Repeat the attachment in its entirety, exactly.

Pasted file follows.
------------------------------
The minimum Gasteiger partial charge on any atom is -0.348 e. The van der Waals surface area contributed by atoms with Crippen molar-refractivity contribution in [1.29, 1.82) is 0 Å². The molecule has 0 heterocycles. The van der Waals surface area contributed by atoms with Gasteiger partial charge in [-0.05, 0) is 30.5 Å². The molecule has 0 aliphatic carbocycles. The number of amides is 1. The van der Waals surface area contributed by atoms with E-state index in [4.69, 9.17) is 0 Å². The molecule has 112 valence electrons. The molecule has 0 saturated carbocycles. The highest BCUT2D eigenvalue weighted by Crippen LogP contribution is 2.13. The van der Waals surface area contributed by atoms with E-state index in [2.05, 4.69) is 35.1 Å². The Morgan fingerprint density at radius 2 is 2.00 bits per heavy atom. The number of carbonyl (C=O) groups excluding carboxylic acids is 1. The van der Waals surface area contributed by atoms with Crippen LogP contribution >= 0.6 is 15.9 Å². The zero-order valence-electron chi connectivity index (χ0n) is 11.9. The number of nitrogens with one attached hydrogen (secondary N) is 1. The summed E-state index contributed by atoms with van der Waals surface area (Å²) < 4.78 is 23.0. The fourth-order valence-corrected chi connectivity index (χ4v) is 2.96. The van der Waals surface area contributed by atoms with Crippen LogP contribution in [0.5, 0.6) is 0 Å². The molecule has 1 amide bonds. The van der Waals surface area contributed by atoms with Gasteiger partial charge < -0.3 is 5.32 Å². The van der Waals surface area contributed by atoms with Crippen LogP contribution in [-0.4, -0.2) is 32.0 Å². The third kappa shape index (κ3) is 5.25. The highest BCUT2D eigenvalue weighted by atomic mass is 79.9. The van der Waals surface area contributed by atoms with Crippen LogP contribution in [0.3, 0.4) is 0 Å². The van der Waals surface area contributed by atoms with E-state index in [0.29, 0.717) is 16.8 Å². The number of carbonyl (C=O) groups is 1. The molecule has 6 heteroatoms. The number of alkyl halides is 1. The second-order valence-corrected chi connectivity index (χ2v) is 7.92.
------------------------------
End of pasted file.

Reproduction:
The minimum Gasteiger partial charge on any atom is -0.348 e. The van der Waals surface area contributed by atoms with Crippen molar-refractivity contribution in [1.29, 1.82) is 0 Å². The molecule has 0 heterocycles. The van der Waals surface area contributed by atoms with Gasteiger partial charge in [-0.05, 0) is 30.5 Å². The molecule has 0 aliphatic carbocycles. The number of amides is 1. The van der Waals surface area contributed by atoms with E-state index in [4.69, 9.17) is 0 Å². The molecule has 112 valence electrons. The molecule has 0 saturated carbocycles. The highest BCUT2D eigenvalue weighted by Crippen LogP contribution is 2.13. The van der Waals surface area contributed by atoms with E-state index in [2.05, 4.69) is 35.1 Å². The Morgan fingerprint density at radius 2 is 2.00 bits per heavy atom. The number of carbonyl (C=O) groups excluding carboxylic acids is 1. The van der Waals surface area contributed by atoms with Crippen LogP contribution >= 0.6 is 15.9 Å². The zero-order valence-electron chi connectivity index (χ0n) is 11.9. The number of nitrogens with one attached hydrogen (secondary N) is 1. The summed E-state index contributed by atoms with van der Waals surface area (Å²) < 4.78 is 23.0. The fourth-order valence-corrected chi connectivity index (χ4v) is 2.96. The van der Waals surface area contributed by atoms with Crippen LogP contribution in [0.5, 0.6) is 0 Å². The molecule has 1 amide bonds. The van der Waals surface area contributed by atoms with Gasteiger partial charge < -0.3 is 5.32 Å². The van der Waals surface area contributed by atoms with Crippen LogP contribution in [-0.4, -0.2) is 32.0 Å². The third kappa shape index (κ3) is 5.25. The highest BCUT2D eigenvalue weighted by atomic mass is 79.9. The van der Waals surface area contributed by atoms with Crippen LogP contribution in [0.3, 0.4) is 0 Å². The van der Waals surface area contributed by atoms with E-state index in [0.29, 0.717) is 16.8 Å². The number of carbonyl (C=O) groups is 1. The molecule has 6 heteroatoms. The number of alkyl halides is 1. The second-order valence-corrected chi connectivity index (χ2v) is 7.92.